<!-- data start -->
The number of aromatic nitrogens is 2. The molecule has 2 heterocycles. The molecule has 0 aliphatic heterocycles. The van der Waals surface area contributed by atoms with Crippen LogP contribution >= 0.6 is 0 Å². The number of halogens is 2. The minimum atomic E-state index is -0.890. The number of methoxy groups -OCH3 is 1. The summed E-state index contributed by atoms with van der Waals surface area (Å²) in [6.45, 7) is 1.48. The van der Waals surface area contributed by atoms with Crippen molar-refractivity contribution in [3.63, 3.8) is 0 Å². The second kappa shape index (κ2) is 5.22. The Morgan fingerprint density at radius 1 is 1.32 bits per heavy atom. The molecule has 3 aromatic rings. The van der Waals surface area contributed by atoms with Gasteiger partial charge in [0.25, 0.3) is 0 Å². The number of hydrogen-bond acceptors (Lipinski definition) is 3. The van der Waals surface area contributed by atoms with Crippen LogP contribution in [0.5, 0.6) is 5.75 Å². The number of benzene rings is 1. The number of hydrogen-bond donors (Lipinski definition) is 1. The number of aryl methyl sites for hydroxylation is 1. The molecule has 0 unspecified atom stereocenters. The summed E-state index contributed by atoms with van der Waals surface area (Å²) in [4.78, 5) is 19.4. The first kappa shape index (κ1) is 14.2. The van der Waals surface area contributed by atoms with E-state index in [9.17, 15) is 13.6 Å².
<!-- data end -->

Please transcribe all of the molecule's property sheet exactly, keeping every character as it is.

The number of aromatic nitrogens is 2. The molecule has 2 heterocycles. The molecule has 0 aliphatic heterocycles. The van der Waals surface area contributed by atoms with Crippen LogP contribution >= 0.6 is 0 Å². The number of halogens is 2. The minimum atomic E-state index is -0.890. The number of methoxy groups -OCH3 is 1. The summed E-state index contributed by atoms with van der Waals surface area (Å²) in [6.45, 7) is 1.48. The van der Waals surface area contributed by atoms with Crippen molar-refractivity contribution in [3.63, 3.8) is 0 Å². The second kappa shape index (κ2) is 5.22. The Morgan fingerprint density at radius 1 is 1.32 bits per heavy atom. The molecule has 3 aromatic rings. The van der Waals surface area contributed by atoms with Gasteiger partial charge in [0.25, 0.3) is 0 Å². The number of hydrogen-bond acceptors (Lipinski definition) is 3. The van der Waals surface area contributed by atoms with Crippen LogP contribution in [0.5, 0.6) is 5.75 Å². The number of benzene rings is 1. The number of hydrogen-bond donors (Lipinski definition) is 1. The number of aryl methyl sites for hydroxylation is 1. The molecule has 0 unspecified atom stereocenters. The summed E-state index contributed by atoms with van der Waals surface area (Å²) in [4.78, 5) is 19.4. The first kappa shape index (κ1) is 14.2. The van der Waals surface area contributed by atoms with E-state index in [9.17, 15) is 13.6 Å².